According to the latest estimates, the level of intra-regional trade in Africa is equal to 16.1%. However, it is also well known that the African economy is largely informal and, therefore, there are high volumes of exchanges occurring at African borders that are not captured by official statistics of Customs or National Statistic Agencies.
In this article, the United Nations Economic Commission for Africa (UNECA) recognises that leaving informal trade out of trade statistics, leads to an underestimation of intra-African trade, that probably is much superior to the declared 16.1% percentage. Indeed, understanding the scale of informal trade is particularly important, because it is instrumental in accurately monitoring intra-African trade, particularly in the context of the AfCFTA.
A study published by the African Peer Review Mechanism, recently explored how the AfCFTA can expand benefits of intra-Africa trade to women informal cross border traders (who represent in some African countries 70% to 80% of such traders), inviting States to accelerate the collection of gender disaggregated data, adopt gender sensitive common lists of goods, mechanisms for training and capacity building to enhance the skills of women informal cross border traders so that these entrepreneurs are able to compete in a larger regional market.
Another UNECA study titled “Towards an estimate of informal cross-border trade in Africa” tried to estimate informal cross-border trade at the main African borders, reaching the conclusion that on average, informal trade in Africa represents between 7 and 16 percent of the formal intra-African trade flows, while the level of cross-border informal trade between African neighbouring countries can reach between 30 and 72 percent of formal trade.
To date, the calculation of the level of cross-border informal trade in Africa is mostly based on Informal Cross Border Trade (ICBT) surveys conducted at national level by government agencies, mainly National Statistics Agencies or Central Banks, each of them using different methodologies and parameters for the calculation of such flows.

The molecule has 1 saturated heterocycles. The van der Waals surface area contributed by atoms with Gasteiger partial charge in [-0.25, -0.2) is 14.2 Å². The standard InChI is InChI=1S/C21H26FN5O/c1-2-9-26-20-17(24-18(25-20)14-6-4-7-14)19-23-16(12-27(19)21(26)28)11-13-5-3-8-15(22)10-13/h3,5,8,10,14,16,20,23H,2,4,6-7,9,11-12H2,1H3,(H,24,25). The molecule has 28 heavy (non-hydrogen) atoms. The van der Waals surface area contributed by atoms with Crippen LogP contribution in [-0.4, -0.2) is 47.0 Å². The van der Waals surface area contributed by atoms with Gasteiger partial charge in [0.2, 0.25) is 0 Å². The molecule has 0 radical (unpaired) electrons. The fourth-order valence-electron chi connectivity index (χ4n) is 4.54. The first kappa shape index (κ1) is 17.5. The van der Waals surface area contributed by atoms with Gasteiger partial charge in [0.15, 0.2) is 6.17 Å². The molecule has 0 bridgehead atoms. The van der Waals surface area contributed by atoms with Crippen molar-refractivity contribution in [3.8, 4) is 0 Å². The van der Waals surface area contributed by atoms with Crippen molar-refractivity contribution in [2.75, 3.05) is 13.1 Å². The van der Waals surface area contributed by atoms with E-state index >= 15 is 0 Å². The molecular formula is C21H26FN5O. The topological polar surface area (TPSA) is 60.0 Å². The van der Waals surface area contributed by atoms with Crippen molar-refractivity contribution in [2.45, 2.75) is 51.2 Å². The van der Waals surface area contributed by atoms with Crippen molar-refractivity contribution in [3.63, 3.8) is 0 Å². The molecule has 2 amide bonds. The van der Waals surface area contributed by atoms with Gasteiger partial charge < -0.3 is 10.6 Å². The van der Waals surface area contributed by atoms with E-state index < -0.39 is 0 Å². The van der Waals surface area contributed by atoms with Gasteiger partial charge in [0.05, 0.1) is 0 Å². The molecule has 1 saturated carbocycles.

Although some Regional Economic Communities in Africa have developed harmonised regional methodologies for determination of cross-border informal trade (this is the case for instance of the ECOWAS Informal Cross Border trade database of agricultural and food products), a common methodology that captures ICBT data in a uniform way over the continent is at the moment still lacking, despite the numerous studies available on possible methodologies that can be used for this purpose (an example is this study on the estimation of informal trade in Eastern and Southern Africa).
The absence of this common methodology obviously impedes the comparability of information on informal trade flows across Africa.
African Export-Import Bank (Afreximbank), in the African Trade Report 2020 also raised the need to improve the collection of ICBT data not only to understand the real volumes of intra-African trade, but also to establish a baseline for monitoring this trade’s formalisation during the AfCFTA’s implementation. On 24 June 2019, a grant agreement was therefore signed with UNECA to conduct a one-year pilot project to collect data on informal cross-border trade (ICBT) along the Abidjan- Lagos corridor, in West Africa. The outcome of the project was a report on “Enhancing the quality of informal cross-border trade in the Economic Community of West African States” published in April 2021. The report concludes with a proposal to use the Uganda Bureau of Statistics methodology for informal cross border trade data collection (which is currently the basis for informal cross-border trade data collection in the Eastern and Southern African regions), as a template for developing an African Union framework for data collection on informal cross-border trade flows.
So far, however, such harmonised continental framework has not yet been developed.